Authors: Corcoran PM, Catling C, Homer CS
Women Birth. 2017 Feb;30(1):77-86
ISSUE: Indigenous women in many countries experience a lack of access to culturally appropriate midwifery services. A number of models of care have been established to provide services to women. Research has examined some services, but there has not been a synthesis of qualitative studies of the models of care to help guide practice development and innovations.
AIM: To undertake a review of qualitative studies of midwifery models of care for Indigenous women and babies evaluating the different types of services available and the experiences of women and midwives.
METHODS: A meta-synthesis was undertaken to examine all relevant qualitative studies. The literature search was limited to English-language published literature from 2000-2014. Nine qualitative studies met the inclusion criteria and literature appraisal - six from Australia and three from Canada. These articles were analysed for coding and theme development.
FINDINGS: The major themes were valuing continuity of care, managing structural issues, having negative experiences with mainstream services and recognising success.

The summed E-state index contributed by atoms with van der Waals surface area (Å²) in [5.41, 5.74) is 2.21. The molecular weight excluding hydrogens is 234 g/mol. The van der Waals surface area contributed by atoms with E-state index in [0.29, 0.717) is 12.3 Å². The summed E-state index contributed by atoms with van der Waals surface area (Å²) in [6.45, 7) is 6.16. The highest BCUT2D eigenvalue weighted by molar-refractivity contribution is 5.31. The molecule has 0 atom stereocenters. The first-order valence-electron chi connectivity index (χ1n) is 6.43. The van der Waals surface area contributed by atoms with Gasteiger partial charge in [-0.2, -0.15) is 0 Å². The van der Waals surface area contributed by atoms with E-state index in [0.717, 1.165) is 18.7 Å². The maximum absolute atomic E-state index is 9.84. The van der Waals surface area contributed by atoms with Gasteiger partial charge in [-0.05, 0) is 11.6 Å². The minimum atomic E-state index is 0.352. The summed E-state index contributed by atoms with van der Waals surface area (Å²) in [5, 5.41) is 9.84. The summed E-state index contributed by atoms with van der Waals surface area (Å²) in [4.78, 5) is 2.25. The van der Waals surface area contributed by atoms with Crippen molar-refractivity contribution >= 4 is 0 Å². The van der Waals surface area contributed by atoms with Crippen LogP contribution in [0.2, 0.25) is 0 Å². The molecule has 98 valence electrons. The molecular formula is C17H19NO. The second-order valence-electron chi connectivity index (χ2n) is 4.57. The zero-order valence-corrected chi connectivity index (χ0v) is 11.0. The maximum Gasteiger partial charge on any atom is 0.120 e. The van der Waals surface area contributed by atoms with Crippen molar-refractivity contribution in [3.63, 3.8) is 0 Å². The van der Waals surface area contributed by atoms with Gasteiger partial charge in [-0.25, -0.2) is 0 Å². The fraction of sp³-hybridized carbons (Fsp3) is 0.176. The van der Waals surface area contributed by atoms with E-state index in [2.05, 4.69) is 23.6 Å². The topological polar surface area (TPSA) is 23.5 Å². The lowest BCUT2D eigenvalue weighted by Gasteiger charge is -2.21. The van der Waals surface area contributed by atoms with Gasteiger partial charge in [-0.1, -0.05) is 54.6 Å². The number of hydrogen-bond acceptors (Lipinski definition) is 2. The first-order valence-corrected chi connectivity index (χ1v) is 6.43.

DISCUSSION: The most positive experiences for women were found with the services that provided continuity of care, had strong community links and were controlled by Indigenous communities. Overall, the experience of the midwifery services for Indigenous women was valuable. Despite this, there were still barriers preventing the provision of intrapartum midwifery care in remote areas.
CONCLUSION: The expansion of midwifery models of care for Indigenous women and babies could be beneficial in order to improve cultural safety, experiences and outcomes in relation to pregnancy and birth.